again considered as 2 separate studies. Thus, in the present meta-analysis we combined data from 16 studies (8 cohort and 8 control studies), including a total of 3153 HCC cases (Table 1).
      Table 1Case-Control and Cohort Studies on Coffee Consumption and HCC
      StudyCountryCases, nControls/cohort size, nFollow-up period, y (cohort studies)AdjustmentQuality score
      Based on the Newcastle-Ottawa Scale.16
      Case-control studies
       Kuper et al,
      • Kuper H.
      • Tzonou A.
      • Kaklamani E.
      • et al.
      Tobacco smoking, alcohol consumption and their interaction in the causation of hepatocellular carcinoma.
      2000
      Hospital-based case-control study.
      Greece333360-Age, sex5
       Gallus et al,
      • Gallus S.
      • Bertuzzi M.
      • Tavani A.
      • et al.
      Does coffee protect against hepatocellular carcinoma?.
      2002
      Hospital-based case-control study.
      Italy5011552-Age, sex4
       Gelatti et al,
      • Gelatti U.
      • Covolo L.
      • Franceschini M.
      • et al.
      Coffee consumption reduces the risk of hepatocellular carcinoma independently of its aetiology: a case-control study.
      2005
      Hospital-based case-control study.
      Italy250500-Age, sex, alcohol drinking, HCV, HBV7
       Ohfuji et al,
      • Ohfuji S.
      • Fukushima W.
      • Tanaka T.
      • et al.
      Coffee consumption and reduced risk of hepatocellular carcinoma among patients with chronic type C liver disease: a case-control study.
      2006
      Hospital-based case-control study.
      ,
      All cases and controls had HCV.
      Japan73253-Age, sex, date of first visit, duration of liver disease, BMI, disease severity, family history of liver disease, interferon therapy, tobacco smoking, alcohol drinking, other caffeine-containing beverages5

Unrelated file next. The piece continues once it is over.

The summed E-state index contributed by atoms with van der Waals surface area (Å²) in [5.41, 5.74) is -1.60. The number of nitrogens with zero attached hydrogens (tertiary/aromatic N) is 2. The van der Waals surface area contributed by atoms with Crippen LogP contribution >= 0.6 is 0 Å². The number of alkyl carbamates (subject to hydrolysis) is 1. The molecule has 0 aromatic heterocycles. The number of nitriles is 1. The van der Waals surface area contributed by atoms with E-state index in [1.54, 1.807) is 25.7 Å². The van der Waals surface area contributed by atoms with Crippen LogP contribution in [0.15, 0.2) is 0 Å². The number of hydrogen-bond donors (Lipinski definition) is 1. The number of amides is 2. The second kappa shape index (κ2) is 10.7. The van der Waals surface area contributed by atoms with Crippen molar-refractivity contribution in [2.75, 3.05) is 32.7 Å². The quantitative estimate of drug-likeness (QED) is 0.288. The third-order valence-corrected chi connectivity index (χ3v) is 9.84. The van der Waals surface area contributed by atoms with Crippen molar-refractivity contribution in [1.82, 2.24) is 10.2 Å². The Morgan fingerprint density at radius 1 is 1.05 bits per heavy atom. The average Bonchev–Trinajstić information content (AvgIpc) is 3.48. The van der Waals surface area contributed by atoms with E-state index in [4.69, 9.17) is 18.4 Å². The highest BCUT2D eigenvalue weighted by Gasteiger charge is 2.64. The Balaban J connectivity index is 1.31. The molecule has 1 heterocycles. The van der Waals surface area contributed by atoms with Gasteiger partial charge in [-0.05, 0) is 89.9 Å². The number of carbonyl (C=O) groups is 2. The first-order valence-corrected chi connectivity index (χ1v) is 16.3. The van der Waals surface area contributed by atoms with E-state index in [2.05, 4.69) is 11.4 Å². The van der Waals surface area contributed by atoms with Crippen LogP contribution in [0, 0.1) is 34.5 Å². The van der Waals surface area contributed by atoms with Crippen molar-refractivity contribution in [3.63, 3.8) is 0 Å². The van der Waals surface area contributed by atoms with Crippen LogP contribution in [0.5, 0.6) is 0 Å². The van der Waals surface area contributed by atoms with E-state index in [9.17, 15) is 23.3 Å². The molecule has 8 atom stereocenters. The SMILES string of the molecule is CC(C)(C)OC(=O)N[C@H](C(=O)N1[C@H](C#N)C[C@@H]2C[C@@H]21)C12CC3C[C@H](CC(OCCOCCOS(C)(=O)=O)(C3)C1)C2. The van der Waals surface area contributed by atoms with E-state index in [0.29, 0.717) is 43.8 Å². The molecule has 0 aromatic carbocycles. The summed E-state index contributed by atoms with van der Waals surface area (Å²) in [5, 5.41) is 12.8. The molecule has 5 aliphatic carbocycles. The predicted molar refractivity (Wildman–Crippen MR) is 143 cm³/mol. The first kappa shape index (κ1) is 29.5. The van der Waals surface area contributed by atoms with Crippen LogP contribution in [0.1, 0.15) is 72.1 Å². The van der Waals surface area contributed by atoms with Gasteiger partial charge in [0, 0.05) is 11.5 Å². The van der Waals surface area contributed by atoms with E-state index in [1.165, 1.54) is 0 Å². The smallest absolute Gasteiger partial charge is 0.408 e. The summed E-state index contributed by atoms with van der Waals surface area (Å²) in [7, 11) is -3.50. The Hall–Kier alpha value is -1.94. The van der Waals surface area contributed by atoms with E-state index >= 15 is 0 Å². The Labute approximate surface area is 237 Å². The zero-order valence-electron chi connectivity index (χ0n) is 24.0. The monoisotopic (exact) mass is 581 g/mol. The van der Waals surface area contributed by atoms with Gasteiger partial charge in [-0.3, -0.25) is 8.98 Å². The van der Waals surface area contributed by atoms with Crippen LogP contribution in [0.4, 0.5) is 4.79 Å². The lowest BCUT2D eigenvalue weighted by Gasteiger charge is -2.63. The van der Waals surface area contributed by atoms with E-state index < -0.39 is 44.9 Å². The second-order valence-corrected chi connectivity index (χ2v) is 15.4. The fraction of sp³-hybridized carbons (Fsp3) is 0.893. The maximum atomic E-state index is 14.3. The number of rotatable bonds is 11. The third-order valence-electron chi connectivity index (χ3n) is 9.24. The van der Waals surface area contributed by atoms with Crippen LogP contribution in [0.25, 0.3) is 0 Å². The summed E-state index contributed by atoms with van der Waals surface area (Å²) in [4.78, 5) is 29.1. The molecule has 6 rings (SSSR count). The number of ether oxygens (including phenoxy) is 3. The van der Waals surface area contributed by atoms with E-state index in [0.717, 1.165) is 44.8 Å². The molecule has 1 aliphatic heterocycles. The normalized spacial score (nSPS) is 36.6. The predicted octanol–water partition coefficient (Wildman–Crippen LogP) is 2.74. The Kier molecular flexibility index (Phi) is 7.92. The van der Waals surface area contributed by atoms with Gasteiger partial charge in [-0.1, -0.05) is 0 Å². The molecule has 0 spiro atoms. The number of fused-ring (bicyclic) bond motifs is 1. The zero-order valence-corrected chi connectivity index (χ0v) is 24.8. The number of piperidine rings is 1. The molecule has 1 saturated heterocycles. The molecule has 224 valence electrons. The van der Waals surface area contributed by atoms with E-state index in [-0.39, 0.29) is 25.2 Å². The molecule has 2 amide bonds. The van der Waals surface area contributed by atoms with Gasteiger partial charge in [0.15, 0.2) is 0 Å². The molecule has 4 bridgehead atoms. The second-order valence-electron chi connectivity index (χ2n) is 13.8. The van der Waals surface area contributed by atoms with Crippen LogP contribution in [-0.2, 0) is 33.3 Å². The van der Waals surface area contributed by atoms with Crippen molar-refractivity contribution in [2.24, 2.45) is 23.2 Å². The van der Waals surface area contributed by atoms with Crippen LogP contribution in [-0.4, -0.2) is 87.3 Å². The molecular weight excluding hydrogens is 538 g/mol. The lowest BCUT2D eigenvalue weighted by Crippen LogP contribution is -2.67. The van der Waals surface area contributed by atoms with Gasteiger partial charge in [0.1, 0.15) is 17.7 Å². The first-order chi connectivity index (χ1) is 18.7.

Montella et al,
      • Montella M.
      • Polesel J.
      • La Vecchia C.
      • et al.
      Coffee and tea consumption and risk of hepatocellular carcinoma in Italy.
      2007
      Hospital-based case-control study.
      Italy185412-Age, sex, education, tobacco smoking, alcohol drinking, serologic evidence of HCV and/or HBV infection6
       Tanaka, et al,
      • Tanaka K.
      • Hara M.
      • Sakamoto T.
      • et al.
      Inverse association between coffee drinking and the risk of hepatocellular carcinoma: a case-control study in Japan.
      2007
      Population-based case-control study.
      Japan2091253-Age, sex, alcohol drinking, tobacco smoking4
       Kanazir et al,
      • Kanazir M.
      • Boricic I.
      • Delic D.
      • et al.
      Risk factors for hepatocellular carcinoma: a case-control study in Belgrade (Serbia).
      2010
      Population-based case-control study.
      Serbia4590--5
       Leung et al,
      • Leung W.W.
      • Ho S.C.
      • Chan H.L.
      • et al.
      Moderate coffee consumption reduces the risk of hepatocellular carcinoma in hepatitis B chronic carriers: a case-control study.
      2011
      All cases and controls had HCV.
      ,
      Population-based case-control study.
      China109125-Age, sex, tobacco smoking, alcohol drinking, tea drinking, physical activity5
      Cohort studies
       Inoue et al,
      • Inoue M.
      • Yoshimi I.
      • Sobue T.
      • et al.
      Influence of coffee drinking on subsequent risk of hepatocellular carcinoma: a prospective study in Japan.
      2005
      Japan33490,45210Age, sex, study center, tobacco smoking, alcohol drinking, vegetable consumption, tea drinking7
       Kurozawa et al,
      • Kurozawa Y.
      • Ogimoto I.
      • Shibata A.
      • et al.
      Coffee and risk of death from hepatocellular carcinoma in a large cohort study in Japan.
      2005
      Japan25883,96611Age, sex, education, history of diabetes and liver disease, tobacco smoking, alcohol drinking7
       Shimazu et al,
      • Shimazu T.
      • Tsubono Y.
      • Kuriyama S.